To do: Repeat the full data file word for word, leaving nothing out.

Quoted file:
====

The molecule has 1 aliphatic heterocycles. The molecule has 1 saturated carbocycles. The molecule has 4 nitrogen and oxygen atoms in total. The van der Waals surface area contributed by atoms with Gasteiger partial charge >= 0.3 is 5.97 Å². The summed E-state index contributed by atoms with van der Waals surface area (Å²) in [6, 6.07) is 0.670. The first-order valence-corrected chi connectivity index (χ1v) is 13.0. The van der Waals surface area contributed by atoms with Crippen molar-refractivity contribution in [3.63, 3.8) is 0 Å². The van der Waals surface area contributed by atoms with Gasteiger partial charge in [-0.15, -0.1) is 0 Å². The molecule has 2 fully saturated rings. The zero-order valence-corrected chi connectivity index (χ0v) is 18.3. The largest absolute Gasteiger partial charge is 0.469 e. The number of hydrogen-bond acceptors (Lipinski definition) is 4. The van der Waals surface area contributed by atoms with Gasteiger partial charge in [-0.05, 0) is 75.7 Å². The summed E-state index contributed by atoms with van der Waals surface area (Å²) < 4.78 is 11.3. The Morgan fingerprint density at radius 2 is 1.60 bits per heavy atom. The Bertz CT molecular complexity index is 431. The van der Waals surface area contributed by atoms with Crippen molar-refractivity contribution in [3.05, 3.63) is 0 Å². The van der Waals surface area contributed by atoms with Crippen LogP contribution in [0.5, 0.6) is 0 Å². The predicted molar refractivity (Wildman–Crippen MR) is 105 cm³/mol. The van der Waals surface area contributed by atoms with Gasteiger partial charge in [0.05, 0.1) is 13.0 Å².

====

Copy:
The molecule has 1 aliphatic heterocycles. The molecule has 1 saturated carbocycles. The molecule has 4 nitrogen and oxygen atoms in total. The van der Waals surface area contributed by atoms with Gasteiger partial charge >= 0.3 is 5.97 Å². The summed E-state index contributed by atoms with van der Waals surface area (Å²) in [6, 6.07) is 0.670. The first-order valence-corrected chi connectivity index (χ1v) is 13.0. The van der Waals surface area contributed by atoms with Crippen molar-refractivity contribution in [3.63, 3.8) is 0 Å². The van der Waals surface area contributed by atoms with Gasteiger partial charge in [-0.15, -0.1) is 0 Å². The molecule has 2 fully saturated rings. The zero-order valence-corrected chi connectivity index (χ0v) is 18.3. The largest absolute Gasteiger partial charge is 0.469 e. The number of hydrogen-bond acceptors (Lipinski definition) is 4. The van der Waals surface area contributed by atoms with Gasteiger partial charge in [-0.05, 0) is 75.7 Å². The summed E-state index contributed by atoms with van der Waals surface area (Å²) < 4.78 is 11.3. The Morgan fingerprint density at radius 2 is 1.60 bits per heavy atom. The Bertz CT molecular complexity index is 431. The van der Waals surface area contributed by atoms with Crippen molar-refractivity contribution in [3.05, 3.63) is 0 Å². The van der Waals surface area contributed by atoms with Crippen LogP contribution in [0.5, 0.6) is 0 Å². The predicted molar refractivity (Wildman–Crippen MR) is 105 cm³/mol. The van der Waals surface area contributed by atoms with Gasteiger partial charge in [0.05, 0.1) is 13.0 Å².